If you and your spouse are experiencing two very closely related issues, you may need to take legal action of one kind or another soon. Both divorce and bankruptcy can be huge stumbling blocks, sure to change your life in a big way. You may be wondering what you should take care of first: the divorce or the bankruptcy? Read on for some guidance on which major issue to tackle first.
When filing for bankruptcy, consumers can generally choose between two: chapter 7 or chapter 13. Which type of bankruptcy you choose could affect where divorce falls in the order. You can check a handy comparison table created by the American Bar Association to help you make the bankruptcy type decision.
Chapter 13: This is also known as the "reorganizational" form of bankruptcy, since it allows filers to pay off their debts but gives them more time to do it. This type of bankruptcy is not over very quickly; it can take several years to have the debt completely paid off. Filing for divorce before filing for a chapter 13 might be best, since you may end up with less debt to deal with once your divorce goes through.
Chapter 7: This type of bankruptcy is known as the "liquidation" bankruptcy, since the bankruptcy trustee has the power to seize assets to help pay your creditors. If you use this form of bankruptcy, you can say "So long!" to your credit card debts. Credit cards fall into the unsecured category, and this means that the debt is dissolved without you having to lose any property in the process.
Finances can be a major problem, whether they've got you battling it out with your spouse in the time period leading up to the divorce or they are bothering you through the divorce process. If you can virtually eliminate that problem with a bankruptcy filing, that could make for a less-stressful divorce process.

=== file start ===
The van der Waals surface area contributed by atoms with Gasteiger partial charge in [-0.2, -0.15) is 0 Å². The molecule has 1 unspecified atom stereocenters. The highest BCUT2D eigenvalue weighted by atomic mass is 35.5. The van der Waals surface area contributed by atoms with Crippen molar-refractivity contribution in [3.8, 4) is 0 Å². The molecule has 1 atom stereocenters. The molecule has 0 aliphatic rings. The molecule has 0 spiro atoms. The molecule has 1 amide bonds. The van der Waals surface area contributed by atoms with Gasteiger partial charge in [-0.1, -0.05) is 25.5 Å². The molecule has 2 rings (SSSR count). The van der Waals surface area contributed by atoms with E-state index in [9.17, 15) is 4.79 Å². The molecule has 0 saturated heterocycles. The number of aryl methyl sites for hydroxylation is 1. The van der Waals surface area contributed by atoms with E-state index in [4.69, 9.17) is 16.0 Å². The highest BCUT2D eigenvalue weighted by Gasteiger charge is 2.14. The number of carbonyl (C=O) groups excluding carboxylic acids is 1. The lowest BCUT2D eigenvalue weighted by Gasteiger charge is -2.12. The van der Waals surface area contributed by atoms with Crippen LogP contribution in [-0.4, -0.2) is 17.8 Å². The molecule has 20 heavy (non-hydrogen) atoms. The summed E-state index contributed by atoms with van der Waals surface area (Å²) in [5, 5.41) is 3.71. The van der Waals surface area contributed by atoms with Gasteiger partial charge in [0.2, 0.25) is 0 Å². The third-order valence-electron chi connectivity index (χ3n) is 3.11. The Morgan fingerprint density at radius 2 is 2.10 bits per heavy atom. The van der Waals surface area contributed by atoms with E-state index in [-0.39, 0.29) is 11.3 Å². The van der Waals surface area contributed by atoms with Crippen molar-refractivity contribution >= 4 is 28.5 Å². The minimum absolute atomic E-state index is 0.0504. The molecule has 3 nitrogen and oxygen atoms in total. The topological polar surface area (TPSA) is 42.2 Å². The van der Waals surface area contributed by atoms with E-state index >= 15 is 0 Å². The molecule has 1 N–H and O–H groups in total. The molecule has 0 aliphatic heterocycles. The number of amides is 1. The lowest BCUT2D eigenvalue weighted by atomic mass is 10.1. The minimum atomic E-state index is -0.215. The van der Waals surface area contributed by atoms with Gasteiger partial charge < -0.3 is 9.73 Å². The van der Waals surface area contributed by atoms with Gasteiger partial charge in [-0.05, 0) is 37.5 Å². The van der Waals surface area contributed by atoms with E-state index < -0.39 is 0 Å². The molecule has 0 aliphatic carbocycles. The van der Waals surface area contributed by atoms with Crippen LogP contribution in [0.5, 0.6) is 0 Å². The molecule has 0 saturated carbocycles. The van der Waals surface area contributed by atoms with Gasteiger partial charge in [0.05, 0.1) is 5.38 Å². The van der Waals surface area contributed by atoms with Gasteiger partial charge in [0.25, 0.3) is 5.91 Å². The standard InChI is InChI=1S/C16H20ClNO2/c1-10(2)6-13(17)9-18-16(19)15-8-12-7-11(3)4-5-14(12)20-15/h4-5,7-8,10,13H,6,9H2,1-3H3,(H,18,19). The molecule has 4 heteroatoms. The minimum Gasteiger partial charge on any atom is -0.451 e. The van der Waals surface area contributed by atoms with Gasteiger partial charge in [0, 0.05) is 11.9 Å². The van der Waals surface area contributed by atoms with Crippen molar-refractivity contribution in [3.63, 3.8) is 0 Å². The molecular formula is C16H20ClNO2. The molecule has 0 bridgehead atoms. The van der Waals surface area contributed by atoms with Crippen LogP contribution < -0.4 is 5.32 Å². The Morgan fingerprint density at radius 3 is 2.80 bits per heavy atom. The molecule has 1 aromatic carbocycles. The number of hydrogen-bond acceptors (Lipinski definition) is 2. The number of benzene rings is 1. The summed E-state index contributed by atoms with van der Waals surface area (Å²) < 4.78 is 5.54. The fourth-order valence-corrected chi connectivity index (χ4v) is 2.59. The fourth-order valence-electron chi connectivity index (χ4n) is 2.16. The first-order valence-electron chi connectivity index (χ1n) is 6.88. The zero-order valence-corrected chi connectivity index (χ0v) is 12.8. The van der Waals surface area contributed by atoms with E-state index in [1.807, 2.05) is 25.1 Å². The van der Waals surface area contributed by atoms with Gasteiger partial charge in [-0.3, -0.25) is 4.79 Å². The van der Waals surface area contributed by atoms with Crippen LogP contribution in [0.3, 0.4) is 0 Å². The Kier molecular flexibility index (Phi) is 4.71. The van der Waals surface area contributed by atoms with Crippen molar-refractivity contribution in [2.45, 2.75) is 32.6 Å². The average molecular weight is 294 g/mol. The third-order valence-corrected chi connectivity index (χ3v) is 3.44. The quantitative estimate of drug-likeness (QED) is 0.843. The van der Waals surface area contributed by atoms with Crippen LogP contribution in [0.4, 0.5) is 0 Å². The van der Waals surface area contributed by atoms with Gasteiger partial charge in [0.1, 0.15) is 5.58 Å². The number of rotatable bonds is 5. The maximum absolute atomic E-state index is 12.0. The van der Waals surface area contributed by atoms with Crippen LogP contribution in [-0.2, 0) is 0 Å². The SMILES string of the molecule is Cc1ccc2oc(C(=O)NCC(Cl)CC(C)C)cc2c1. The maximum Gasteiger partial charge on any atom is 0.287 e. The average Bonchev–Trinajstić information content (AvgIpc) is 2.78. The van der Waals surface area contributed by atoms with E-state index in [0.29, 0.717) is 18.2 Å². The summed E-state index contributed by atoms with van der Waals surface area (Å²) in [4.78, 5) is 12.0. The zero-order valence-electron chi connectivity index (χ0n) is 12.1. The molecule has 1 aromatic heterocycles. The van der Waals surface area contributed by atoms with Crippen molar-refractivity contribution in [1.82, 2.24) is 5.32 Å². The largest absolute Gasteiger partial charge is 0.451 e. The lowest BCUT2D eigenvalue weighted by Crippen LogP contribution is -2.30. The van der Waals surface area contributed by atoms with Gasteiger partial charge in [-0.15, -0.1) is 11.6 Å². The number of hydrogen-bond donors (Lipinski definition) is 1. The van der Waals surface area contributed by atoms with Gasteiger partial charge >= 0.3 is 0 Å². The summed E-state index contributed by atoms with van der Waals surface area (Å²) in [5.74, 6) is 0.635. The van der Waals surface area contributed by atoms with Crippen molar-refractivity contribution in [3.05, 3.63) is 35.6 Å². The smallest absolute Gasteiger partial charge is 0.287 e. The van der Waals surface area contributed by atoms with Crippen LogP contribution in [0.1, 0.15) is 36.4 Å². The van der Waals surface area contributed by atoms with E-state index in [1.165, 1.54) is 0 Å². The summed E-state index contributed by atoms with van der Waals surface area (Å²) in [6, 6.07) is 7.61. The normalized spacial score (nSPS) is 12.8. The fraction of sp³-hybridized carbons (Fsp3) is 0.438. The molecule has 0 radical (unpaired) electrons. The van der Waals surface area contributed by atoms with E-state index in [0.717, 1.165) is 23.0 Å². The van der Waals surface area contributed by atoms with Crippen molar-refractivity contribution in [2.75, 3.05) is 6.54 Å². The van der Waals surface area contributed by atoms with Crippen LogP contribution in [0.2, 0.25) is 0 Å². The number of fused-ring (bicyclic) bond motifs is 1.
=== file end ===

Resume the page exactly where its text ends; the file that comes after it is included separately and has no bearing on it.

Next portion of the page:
A Timely Process
Unlike a chapter 13 bankruptcy, you can be completely finished with a chapter 7 filing in a matter of months. The speed depends on the size of your bankruptcy (dollar amount) and the case load in your particular federal district, but most bankruptcies happen relatively quickly. For those wanting to divorce, it might mean putting off the divorce for just a few months, and it could be well worth it to enter into single life with less of a debt load.
This facet of bankruptcy allows filers to remove some of the value of their assets, like their home and car, to avoid having to forfeit them. In some states, married filers get a double exemption amount, which could allow them to have more property to divide when they divorce. If you state allows double exemptions, you would be wise to declare your chapter 7 prior to your divorce.
For more information, talk to a lawyer who specializes in bankruptcy law services.